Last year, Saiya received OIT for peanut allergies with Chan at BC Children's Hospital. She responded well to the treatment, even asking Chan to put her on an accelerated schedule, and he agreed because she was responding so well.

"Saiya shows why OIT works so well in preschoolers," said Dhaliwal. "She's very fortunate to have never had an anaphylactic reaction to peanut, so she has no fear or anxiety. She was excited to go through the program. She'd ask me all the time, 'when can I eat a peanut butter sandwich?'"

Now five years old, Saiya is also in the final stages of OIT for tree nuts, for which there is even less experience in clinical practice.

"It blows my mind to think about how far we've come," said Dhaliwal. "Having a child with serious allergies can be very socially isolating. Now we can go to potlucks, we can go to restaurants, we can go to friends' houses, and we don't have to worry about accidental exposure. It's been very freeing."

'We don't have to live in fear anymore'

Clementine Cheng knew her daughter Tryphaena was at a high risk for food allergies because her older child had serious allergies to peanuts and tree nuts. When Tryphaena developed hives after eating a granola bar when she was a year old, Clementine's concerns were confirmed.

"I didn't have much hope," said Cheng. "I assumed she'd be allergic for the rest of her life."

More than a year ago, Tryphaena, now six, started the OIT program at BC Children's Hospital and has responded well. Soon, she'll have one more test of eating a large amount of peanuts in the clinic (an oral challenge) to see if she reacts. If she doesn't, she'll be considered fully desensitized to peanuts.

"It's very emotional to see your child ingesting nuts without having a reaction," said Cheng. "It's been really exciting to be able to offer her different foods without worrying about an accidental exposure. We don't have to live in fear anymore."

Future goals of the research

The data were collected as part of a Canada-wide collaboration between allergy researchers and community allergists called the Canadian Preschool Peanut Oral Immunotherapy (CPP-OIT) project.

The group now hopes to investigate the long-term safety and efficacy of peanut OIT desensitization and sustained unresponsiveness for patients who choose to stop daily peanut OIT.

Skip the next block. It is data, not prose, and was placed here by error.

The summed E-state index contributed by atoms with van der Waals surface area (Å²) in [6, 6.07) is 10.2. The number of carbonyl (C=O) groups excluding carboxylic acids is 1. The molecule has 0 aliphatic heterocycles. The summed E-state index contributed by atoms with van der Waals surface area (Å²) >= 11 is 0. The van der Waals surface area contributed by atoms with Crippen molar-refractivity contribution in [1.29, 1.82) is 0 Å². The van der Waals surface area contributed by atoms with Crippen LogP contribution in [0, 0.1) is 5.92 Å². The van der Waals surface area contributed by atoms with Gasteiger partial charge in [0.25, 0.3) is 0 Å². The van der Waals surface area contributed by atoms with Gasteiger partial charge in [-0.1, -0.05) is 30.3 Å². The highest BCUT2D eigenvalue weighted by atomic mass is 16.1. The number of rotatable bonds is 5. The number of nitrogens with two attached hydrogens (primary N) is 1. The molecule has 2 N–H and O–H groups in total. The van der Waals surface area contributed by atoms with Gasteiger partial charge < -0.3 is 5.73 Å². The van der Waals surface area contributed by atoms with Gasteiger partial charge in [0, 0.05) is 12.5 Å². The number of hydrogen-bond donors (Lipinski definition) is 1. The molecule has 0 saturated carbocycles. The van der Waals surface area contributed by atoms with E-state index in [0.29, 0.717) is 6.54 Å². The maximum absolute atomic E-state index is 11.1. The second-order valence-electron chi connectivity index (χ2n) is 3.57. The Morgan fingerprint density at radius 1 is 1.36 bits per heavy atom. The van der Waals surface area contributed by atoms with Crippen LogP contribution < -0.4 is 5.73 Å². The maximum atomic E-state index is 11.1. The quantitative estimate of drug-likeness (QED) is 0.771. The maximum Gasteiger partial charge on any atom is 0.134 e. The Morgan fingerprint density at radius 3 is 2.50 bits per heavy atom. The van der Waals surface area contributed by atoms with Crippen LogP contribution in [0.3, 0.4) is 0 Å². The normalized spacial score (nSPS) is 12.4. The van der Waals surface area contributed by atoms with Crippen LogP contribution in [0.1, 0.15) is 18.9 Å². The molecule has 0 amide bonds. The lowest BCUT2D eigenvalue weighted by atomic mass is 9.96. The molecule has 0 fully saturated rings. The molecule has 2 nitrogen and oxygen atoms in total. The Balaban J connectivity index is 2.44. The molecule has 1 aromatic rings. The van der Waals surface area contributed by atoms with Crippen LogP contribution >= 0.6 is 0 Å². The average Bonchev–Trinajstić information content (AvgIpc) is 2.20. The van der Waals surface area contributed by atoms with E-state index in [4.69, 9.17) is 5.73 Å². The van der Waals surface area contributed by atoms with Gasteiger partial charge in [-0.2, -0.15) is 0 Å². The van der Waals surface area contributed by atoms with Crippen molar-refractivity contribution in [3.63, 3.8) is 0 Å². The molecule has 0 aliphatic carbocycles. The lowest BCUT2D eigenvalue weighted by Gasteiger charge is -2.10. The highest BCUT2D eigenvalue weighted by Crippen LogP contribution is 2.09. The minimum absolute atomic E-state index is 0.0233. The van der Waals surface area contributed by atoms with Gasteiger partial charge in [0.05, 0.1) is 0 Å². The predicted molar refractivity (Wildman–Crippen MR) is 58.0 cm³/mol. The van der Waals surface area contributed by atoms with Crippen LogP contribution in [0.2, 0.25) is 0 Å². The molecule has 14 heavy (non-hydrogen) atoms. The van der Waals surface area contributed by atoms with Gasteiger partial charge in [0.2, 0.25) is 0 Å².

University of British Columbia

Related Allergies Articles from Brightsurf:

With or without allergies, outcomes similar for hospitalized patients with COVID-19
A new study being presented at this year's virtual American College of Allergy, Asthma and Immunology (ACAAI) Annual Scientific Meeting examines hospital data to determine if those with allergic conditions had more severe COVID-related disease than those without.

Links between parents' and children's asthma and allergies
New research published in Clinical & Experimental Allergy found that, compared with a father's traits related to allergies and asthma, a mother's traits create a higher risk that a child will develop these same traits in early childhood.

New insight into allergies could improve diagnosis and treatment
A study led by investigators at Massachusetts General Hospital point to a potential marker of these conditions and a new therapeutic strategy.

Got seasonal allergies? Beetles could help
Allergies caused by the common ragweed, Ambrosia artemisiifolia, impact millions, and in Europe alone, around 13.5 million people suffer with symptoms, resulting in 7.4 billion Euros worth of health costs per year, according to the research.

Drinking green tea may help with food allergies
Drinking green tea increases Flavonifractor plautii in the gut, which in turn suppresses an allergic food immune response.

Breastfeeding and risks of allergies and asthma
In an Acta Paediatrica study, exclusive breastfeeding for the first 3 months was linked with a lower risk of respiratory allergies and asthma when children reached 6 years of age.

Search for the source of antibodies would help treat allergies
Researchers of Sechenov University together with their colleagues from Russia and Austria summarised everything known about cells producing group E antibodies.

Changes in onset of spring linked to more allergies across the US
Human-induced climate change is disrupting nature's calendar, including when plants bloom and the spring season starts, and new research from the University of School of Public Health suggests we're increasingly paying the price for it in the form of seasonal allergies.

Prenatal allergies prompt sexual changes in offspring
A single allergic reaction during pregnancy prompts sexual-development changes in the brains of offspring that last a lifetime, new research suggests.

Food allergies: A research update
Families impacted by food allergies will need psychosocial support as they try promising new therapies that enable them to ingest a food allergen daily or wear a patch that administers a controlled dose of that food allergen.

Read More: Allergies News and Allergies Current Events
Brightsurf.com is a participant in the Amazon Services LLC Associates Program, an affiliate advertising program designed to provide a means for sites to earn advertising fees by advertising and linking to Amazon.com.